It’s a two-part effort. On April 16, when Lawrence city councilors voted unanimously to require mediation before foreclosure, they also voted to require banks and other lenders who foreclose on properties to post a $10,000 bond to ensure that the properties will be maintained.
The laws were proposed by freshman City Councilor Kendrys Vasquez, who said they will help preserve families, neighborhoods and the city’s tax base. He added that the foreclosure crisis continues even though the numbers have dropped because many of the homes that have been lost to the banks have remained vacant for years.
“We don’t want people to lose their homes,” Vasquez said. “Once they lose their homes, they’re dividing families.
“And those properties become vacant. Vacant properties reduce home values. Who’s going to be paying the taxes if the properties are gone? We need to make sure our neighborhoods are safe and secure, and by maintaining residents in their homes, that’s a way we can do it.”
Lawrence patterned both its laws on ones enacted in Springfield two years ago, which were immediately challenged in federal court by six local banks. The banks argued that the city preempted the state’s authority to regulate the banking industry and that the laws violated the contracts clause of the U.S. Constitution.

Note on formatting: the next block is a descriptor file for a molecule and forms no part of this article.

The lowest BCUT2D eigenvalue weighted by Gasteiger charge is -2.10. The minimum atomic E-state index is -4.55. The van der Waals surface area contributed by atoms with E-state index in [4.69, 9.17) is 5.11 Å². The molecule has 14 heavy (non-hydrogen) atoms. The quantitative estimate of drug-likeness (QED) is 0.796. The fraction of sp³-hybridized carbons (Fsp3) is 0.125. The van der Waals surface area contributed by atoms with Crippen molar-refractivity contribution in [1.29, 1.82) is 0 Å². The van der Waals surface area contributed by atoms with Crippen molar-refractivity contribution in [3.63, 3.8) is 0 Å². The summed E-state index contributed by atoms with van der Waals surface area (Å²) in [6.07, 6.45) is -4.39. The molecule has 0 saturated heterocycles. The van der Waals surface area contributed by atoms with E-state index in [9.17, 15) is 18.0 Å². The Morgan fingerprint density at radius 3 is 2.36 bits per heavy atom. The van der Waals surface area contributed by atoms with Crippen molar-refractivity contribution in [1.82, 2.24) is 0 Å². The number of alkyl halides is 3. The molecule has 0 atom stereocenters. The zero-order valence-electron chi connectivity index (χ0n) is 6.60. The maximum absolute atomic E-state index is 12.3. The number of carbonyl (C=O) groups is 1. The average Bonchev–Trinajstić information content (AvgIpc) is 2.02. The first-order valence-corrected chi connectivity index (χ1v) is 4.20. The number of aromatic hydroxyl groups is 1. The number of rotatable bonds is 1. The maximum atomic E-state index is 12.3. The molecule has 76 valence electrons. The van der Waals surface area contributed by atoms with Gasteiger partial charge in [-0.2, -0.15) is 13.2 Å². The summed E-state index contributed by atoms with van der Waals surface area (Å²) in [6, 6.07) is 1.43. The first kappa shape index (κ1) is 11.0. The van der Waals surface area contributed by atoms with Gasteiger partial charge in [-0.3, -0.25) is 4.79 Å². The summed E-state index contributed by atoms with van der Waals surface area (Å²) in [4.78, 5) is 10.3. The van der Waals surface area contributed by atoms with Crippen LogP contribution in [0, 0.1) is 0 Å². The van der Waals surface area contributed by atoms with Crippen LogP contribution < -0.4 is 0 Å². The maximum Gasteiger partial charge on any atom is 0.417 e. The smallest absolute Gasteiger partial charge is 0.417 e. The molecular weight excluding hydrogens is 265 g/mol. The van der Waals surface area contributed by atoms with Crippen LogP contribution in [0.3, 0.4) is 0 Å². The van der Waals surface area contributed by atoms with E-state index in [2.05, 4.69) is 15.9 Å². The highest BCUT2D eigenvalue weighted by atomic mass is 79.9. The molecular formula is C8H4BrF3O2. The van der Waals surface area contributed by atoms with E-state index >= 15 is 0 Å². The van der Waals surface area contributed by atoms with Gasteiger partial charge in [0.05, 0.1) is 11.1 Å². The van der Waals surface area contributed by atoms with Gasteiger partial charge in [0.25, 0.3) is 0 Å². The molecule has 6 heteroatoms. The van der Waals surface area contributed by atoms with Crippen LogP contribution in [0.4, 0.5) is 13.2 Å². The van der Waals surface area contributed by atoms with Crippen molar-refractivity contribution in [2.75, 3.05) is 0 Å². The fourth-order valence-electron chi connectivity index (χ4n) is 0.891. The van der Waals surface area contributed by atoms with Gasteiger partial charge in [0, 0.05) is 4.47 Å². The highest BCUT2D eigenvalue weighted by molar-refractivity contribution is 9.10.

U.S. District Court Judge Michael Posnor rejected both arguments.
“Widespread mortgage foreclosures indisputably are an issue of serious public concern to municipalities like Springfield,” Posner ruled. “The modest effort made by the city to soften this crisis through the promulgation of the two ordinances violates no Constitutional provision or state statute.”
Springfield Mayor Domenic Sarno is searching for ways to pay the costs of administering the new laws, including hiring inspectors and mediators, before implementing them.
“Any vacant property or house where you see overgrown lawns, it obviously detracts from a neighborhood and property values,” said Jim Leydon, a spokesman for Sarno.